The growing role of the private sector in the Tanzanian economy was recognised in the new national development plan, MKUKUTA II, which was approved in September 2010. Tanzania has undertaken a series of macroeconomic reforms that have led to sound macroeconomic conditions, a key priority consideration for a favourable business climate. However, the government’s objective of creating a vibrant private sector seems to have been undermined by institutional barriers and weak policy implementation on many fronts. The business climate has somewhat deteriorated during the past two years as indicated by the drop in the World Bank’sDoing Business Report 2012, ranking from 125th to 127th position out of 183 countries. Areas that have deteriorated most are tax payments, investor protection, registration of property and enforcing contracts. Trading across borders has improved considerably.
Continued interruptions to the electricity supply remain the most serious concern for businesses in Tanzania. The demand for electricity exceeds supply by about 28%. While most large firms have access to private generators, many small firms do not. Increasing demand coupled with stagnant supply points to a structural problem. Greater private sector participation, particularly through public-private partnerships, could help.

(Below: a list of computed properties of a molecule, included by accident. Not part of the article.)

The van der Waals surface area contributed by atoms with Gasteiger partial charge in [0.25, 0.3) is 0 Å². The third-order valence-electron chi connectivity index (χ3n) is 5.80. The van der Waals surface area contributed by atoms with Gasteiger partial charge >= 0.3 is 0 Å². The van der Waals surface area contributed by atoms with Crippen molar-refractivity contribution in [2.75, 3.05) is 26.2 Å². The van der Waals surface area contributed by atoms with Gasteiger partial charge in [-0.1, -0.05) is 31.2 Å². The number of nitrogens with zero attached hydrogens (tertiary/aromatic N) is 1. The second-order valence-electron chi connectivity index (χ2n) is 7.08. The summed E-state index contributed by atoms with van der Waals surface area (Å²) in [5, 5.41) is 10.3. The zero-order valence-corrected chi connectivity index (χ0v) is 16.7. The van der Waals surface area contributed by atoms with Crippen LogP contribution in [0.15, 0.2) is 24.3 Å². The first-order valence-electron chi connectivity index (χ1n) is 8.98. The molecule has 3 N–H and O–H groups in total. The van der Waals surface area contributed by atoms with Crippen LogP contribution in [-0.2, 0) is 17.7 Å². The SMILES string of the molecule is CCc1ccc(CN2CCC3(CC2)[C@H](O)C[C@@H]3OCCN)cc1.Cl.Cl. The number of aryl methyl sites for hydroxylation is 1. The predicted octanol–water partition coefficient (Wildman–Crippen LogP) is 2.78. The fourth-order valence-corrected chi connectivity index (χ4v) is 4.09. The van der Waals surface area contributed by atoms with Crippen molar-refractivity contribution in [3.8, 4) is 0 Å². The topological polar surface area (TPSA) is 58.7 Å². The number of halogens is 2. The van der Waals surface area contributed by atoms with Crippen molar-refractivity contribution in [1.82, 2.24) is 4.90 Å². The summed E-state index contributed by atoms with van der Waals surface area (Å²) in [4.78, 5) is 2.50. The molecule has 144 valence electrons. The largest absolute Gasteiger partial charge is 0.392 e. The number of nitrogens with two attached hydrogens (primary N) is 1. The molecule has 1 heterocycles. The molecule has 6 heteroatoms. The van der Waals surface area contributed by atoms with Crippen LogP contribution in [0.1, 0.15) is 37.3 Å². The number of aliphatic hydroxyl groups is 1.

The poor quality of port infrastructure, lack of efficient intermodal connections and high operating costs hold Tanzania back from exploiting its strategic geographical location. Access to finance is another bottleneck to the development of the private sector. However, Tanzania has made considerable efforts to reform the financial sector.
Improvements have been made in addressing corruption, including investigation of high profile cases. The corruption perception has eased as reflected in Transparency International’s Corruption Perception Index: Tanzania’s rank has dropped from 126 out of 180 countries in 2009 to 116 out of 178 in 2010. However, rent seeking continues to obstruct private sector enterprise. Persistent shortages of skilled labour and restrictions on hiring foreign labour represent another challenge for foreign private firms operating in Tanzania. The cost of labour, however, is not a major drag on firm competitiveness. The upward revision of the minimum wage in May 2010 is unlikely to have a serious negative effect on the private sector.
Excerpt from African Economic Outlook 2012: Tanzania